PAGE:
set rule-set rs1 rule r3 then source-nat pool src-nat-pool-2
[edit security nat]
set proxy-arp interface ge-0/0/2.0 address 192.0.0.1 to 192.0.0.24
set proxy-arp interface ge-0/0/2.0 address 192.0.0.100 to 192.0.0.249
[edit security policies from-zone trust to-zone untrust]
set policy internet-access match source-address any destination-address any application
any
set policy internet-access then permit

© Juniper Networks, Inc.

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Application Note

Destination NAT
Many to many translation
This example has the following requirements:
1. Traffic to destination 1.1.1.100 is translated to 192.168.1.100
2. Traffic to destination 1.1.1.101 on port 80 is translated to 192.168.1.200 and port 8000
The real IP address and port numbers of the hosts are configured as the destination IP pool. Proxy ARP must be
configured for the device to respond to ARP for the addresses in the IP pool.

Fig 4: Destination NAT – Many to Many

Security policies to permit traffic from untrust zone to trust zone must be created. Since the destination NAT rule-sets are
evaluated before a security policy, the addresses referred in the security policy must be the real IP address of the end
host.
[edit security]
set zones security-zone trust address-book address server-1 192.168.1.100/32
set zones security-zone trust address-book address server-2 192.168.1.200/32
[edit security policies from-zone untrust to-zone trust]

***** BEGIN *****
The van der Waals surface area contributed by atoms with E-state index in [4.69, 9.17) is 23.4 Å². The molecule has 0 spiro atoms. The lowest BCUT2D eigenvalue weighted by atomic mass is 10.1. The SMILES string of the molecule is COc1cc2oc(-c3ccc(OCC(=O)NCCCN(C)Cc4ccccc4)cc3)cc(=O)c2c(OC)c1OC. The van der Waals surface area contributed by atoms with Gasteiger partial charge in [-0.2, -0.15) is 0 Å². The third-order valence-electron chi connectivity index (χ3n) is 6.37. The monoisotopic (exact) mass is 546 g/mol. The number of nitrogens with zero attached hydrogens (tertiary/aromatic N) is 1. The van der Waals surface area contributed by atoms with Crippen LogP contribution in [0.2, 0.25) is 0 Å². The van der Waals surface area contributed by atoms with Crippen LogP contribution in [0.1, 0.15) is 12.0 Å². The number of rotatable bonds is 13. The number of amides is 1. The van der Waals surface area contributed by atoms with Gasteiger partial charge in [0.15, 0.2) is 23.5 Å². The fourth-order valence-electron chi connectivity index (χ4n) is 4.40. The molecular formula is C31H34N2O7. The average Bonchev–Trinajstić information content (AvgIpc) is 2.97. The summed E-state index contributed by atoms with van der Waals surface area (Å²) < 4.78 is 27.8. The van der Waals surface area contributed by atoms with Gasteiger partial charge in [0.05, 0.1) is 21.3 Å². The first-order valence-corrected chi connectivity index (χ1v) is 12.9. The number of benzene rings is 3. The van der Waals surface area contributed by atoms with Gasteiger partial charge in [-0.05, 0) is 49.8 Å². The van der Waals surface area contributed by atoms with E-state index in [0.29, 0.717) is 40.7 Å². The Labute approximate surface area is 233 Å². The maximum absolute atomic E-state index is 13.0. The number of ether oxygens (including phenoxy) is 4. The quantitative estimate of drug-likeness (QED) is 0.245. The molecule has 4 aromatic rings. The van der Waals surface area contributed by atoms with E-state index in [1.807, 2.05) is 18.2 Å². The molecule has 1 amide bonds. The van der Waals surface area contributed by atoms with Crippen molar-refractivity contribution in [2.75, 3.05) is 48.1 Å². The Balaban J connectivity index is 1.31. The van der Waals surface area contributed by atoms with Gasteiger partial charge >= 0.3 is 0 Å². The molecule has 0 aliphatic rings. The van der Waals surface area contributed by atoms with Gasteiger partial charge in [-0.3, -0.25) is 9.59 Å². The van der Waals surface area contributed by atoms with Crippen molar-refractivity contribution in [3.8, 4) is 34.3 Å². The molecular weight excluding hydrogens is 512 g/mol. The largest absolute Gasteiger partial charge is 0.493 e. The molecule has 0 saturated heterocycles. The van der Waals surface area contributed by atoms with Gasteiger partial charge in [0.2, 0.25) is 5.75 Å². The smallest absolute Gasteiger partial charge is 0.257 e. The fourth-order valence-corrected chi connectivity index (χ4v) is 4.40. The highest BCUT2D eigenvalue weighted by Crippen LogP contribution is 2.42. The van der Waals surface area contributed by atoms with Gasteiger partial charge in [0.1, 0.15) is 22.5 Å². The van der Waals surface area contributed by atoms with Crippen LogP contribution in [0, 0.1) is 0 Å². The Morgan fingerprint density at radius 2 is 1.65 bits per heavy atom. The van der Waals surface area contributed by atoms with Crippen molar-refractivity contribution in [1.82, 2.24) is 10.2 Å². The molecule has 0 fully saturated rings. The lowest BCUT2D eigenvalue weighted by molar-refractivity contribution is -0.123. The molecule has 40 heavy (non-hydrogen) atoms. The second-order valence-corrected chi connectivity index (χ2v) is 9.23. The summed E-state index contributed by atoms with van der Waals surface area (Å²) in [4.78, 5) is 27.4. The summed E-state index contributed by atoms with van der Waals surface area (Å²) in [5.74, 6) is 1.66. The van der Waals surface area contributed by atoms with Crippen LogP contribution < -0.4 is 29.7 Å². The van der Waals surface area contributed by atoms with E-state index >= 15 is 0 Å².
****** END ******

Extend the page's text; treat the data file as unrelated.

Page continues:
set policy server-access match source-address any destination-address [server-1 server-2]
application any
set policy server-access then permit
[edit security nat destination]
set pool dst-nat-pool-1 address 192.168.1.100
set pool dst-nat-pool-2 address 192.168.1.200 port 8000
set rule-set rs1 from zone untrust
set rule-set rs1 rule r1 match destination-address 1.1.1.100
set rule-set rs1 rule r1 then destination-nat pool dst-nat-pool-1
set rule-set rs1 rule r2 match destination-address 1.1.1.101
set rule-set rs1 rule r2 match destination-port 80
set rule-set rs1 rule r2 then destination-nat pool dst-nat-pool-2

© Juniper Networks, Inc.

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Application Note

[edit security nat]
set proxy-arp interface ge-0/0/2.0 address 1.1.1.100 to 1.1.1.101

One to many translation
This example has the following requirements:
1. Traffic to destination 1.1.1.100 on port 80 is translated to 192.168.1.100 and port 80.
2. Traffic to destination 1.1.1.100 on port 8000 is translated to 192.168.1.200 and port 8000.

Fig 5: Destination NAT – One to many
[edit security nat destination]
set pool dst-nat-pool-1 address 192.168.1.100 port 80
set pool dst-nat-pool-2 address 192.168.1.200 port 8000
set
set
set
set

rule-set
rule-set
rule-set
rule-set

rs1
rs1
rs1
rs1

from
rule
rule
rule

zone untrust
r1 match destination-address 1.1.1.100